I am not proud of it, but I have a lot of unfinished projects, and the likelihood of me actually finishing some of them is slim to none.
Take this chandelier base, for example. I tweeted about it. Blogged about it. And eventually did nothing with it. So, I dropped it off at a thrift store. As much as I wanted to keep it, I knew it would take up my limited storage space. If you haven’t gotten to an item and aren’t sure when you’ll get to it, donate it back and let someone else experience the joy of finding it.
It’s great to donate clothing that we have loved or cherished but can no longer wear. For example, I have a lot of ties, and I recently donated several. Felt pretty good, too.
Perhaps you’ve received items from a loved one and know they just aren’t your thing. If Grandma’s chair has significant meaning to others in the family, why not give it to one of them? Or, if it’s not on anyone’s wish list, wouldn’t Grandma be proud of you for donating it to an organization that’s built upon helping others and bringing joy?
What are some of the items you recently donated?
The holidays are in full throttle. And although Black Friday is a distant memory there are still some amazing deals to find, especially at thrift stores.
My dearest mother loves brooches, so when I saw this one for $3 I knew I had to pick it up for her. It may not have much monetary value, but she loves wearing it, and it’s special for both of us when she does.
This brass lamp was only $9. This would be a worthy gift for someone who recently moved into a new home or apartment.
Although some people are not hip to brass, it’s easy to paint. Look for timeless shapes, like this one, when you’re considering a lamp you might want to repurpose. Check out one my fellow blogger did:
Brian Patrick Flynn Modernizes a Traditional Chandelier
A well-stocked thrift store may be the perfect spot to find a vintage dress or coat for your hard-to-buy-for friend.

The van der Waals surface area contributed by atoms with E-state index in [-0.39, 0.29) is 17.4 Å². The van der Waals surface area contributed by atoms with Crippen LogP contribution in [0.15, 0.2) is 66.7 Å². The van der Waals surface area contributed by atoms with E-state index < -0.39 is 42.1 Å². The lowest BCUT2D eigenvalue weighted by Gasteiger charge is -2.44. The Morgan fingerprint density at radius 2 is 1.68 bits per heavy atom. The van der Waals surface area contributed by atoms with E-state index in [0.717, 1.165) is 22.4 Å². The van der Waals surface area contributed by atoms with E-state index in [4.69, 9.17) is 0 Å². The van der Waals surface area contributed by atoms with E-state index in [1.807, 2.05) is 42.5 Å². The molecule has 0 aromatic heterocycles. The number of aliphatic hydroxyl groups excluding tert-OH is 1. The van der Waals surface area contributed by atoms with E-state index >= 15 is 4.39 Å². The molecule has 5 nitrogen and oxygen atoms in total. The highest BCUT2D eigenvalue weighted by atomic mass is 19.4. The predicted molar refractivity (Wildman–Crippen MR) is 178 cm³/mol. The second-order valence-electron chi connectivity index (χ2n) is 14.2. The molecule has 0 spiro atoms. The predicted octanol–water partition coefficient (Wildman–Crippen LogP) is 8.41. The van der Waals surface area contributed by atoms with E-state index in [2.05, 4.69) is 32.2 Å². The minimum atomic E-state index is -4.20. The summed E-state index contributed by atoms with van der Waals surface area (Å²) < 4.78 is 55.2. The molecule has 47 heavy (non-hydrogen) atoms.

When I saw this vintage plaid coat, I knew I had to have it. I am sure you will find something amazing for the people on your list. And maybe – like I did – a little something for yourself.
What’s your favorite holiday gift to shop the thrift stores for?
I hear people say it all the time: “There’s nothing in my thrift store.”
Location, location, location. It’s not only for real estate but for thrift stores as well. While there are times when items show up in an unusual spot, certain regions are thrifting gold.
Living near North Carolina, the furniture capital of the world, makes it easy to find quality vintage furniture. While brand names are important, sometimes you can find unknown brands because there were so many furniture makers in the area. Prices may also be a little lower because demand is lower.
This sofa was found in Lancaster, SC, thrift store for only $25.
During my trips to New York, I’ve seen a lot of low-cost furniture in thrift stores. Unlike the furniture down south, many of the pieces are from well-known companies that still have products on the market.
While New York can seem pricey, thrift stores are good places to find great pieces, like this breakfront for only $50.
Friends tell me that the Midwest and Florida have also yielded amazing vintage finds at great prices.
These Milo Baughman chairs were purchased for $16 a pair from a yard sale in Florida. Lynda from Focal Point scored four of them.
So let’s talk. What locations have you found with the best thrift items?